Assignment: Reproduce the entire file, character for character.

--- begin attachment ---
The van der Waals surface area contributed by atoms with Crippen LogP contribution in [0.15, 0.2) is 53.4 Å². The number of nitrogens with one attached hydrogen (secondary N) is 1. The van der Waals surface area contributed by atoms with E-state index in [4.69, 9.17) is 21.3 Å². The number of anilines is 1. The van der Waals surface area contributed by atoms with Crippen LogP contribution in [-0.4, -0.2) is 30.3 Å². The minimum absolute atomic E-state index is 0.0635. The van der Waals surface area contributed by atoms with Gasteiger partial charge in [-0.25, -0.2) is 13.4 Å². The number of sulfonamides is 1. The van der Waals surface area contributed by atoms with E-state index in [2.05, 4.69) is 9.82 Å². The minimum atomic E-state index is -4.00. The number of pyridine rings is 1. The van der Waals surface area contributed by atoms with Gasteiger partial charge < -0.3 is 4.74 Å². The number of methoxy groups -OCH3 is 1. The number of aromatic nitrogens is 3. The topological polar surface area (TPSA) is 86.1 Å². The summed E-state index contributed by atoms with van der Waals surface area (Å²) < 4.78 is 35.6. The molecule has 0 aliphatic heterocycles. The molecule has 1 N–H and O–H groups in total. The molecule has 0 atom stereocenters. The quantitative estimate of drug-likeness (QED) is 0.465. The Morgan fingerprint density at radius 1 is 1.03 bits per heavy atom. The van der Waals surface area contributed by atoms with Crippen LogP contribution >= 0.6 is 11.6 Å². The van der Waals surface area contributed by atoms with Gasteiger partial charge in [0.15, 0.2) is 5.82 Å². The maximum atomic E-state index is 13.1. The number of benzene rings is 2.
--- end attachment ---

The van der Waals surface area contributed by atoms with Crippen LogP contribution in [0.15, 0.2) is 53.4 Å². The number of nitrogens with one attached hydrogen (secondary N) is 1. The van der Waals surface area contributed by atoms with E-state index in [4.69, 9.17) is 21.3 Å². The number of anilines is 1. The van der Waals surface area contributed by atoms with Crippen LogP contribution in [-0.4, -0.2) is 30.3 Å². The minimum absolute atomic E-state index is 0.0635. The van der Waals surface area contributed by atoms with Gasteiger partial charge in [-0.25, -0.2) is 13.4 Å². The number of sulfonamides is 1. The van der Waals surface area contributed by atoms with E-state index in [2.05, 4.69) is 9.82 Å². The minimum atomic E-state index is -4.00. The number of pyridine rings is 1. The van der Waals surface area contributed by atoms with Gasteiger partial charge < -0.3 is 4.74 Å². The number of methoxy groups -OCH3 is 1. The number of aromatic nitrogens is 3. The topological polar surface area (TPSA) is 86.1 Å². The summed E-state index contributed by atoms with van der Waals surface area (Å²) < 4.78 is 35.6. The molecule has 0 aliphatic heterocycles. The molecule has 1 N–H and O–H groups in total. The molecule has 0 atom stereocenters. The quantitative estimate of drug-likeness (QED) is 0.465. The Morgan fingerprint density at radius 1 is 1.03 bits per heavy atom. The van der Waals surface area contributed by atoms with Crippen LogP contribution >= 0.6 is 11.6 Å². The van der Waals surface area contributed by atoms with Gasteiger partial charge in [0.15, 0.2) is 5.82 Å². The maximum atomic E-state index is 13.1. The number of benzene rings is 2.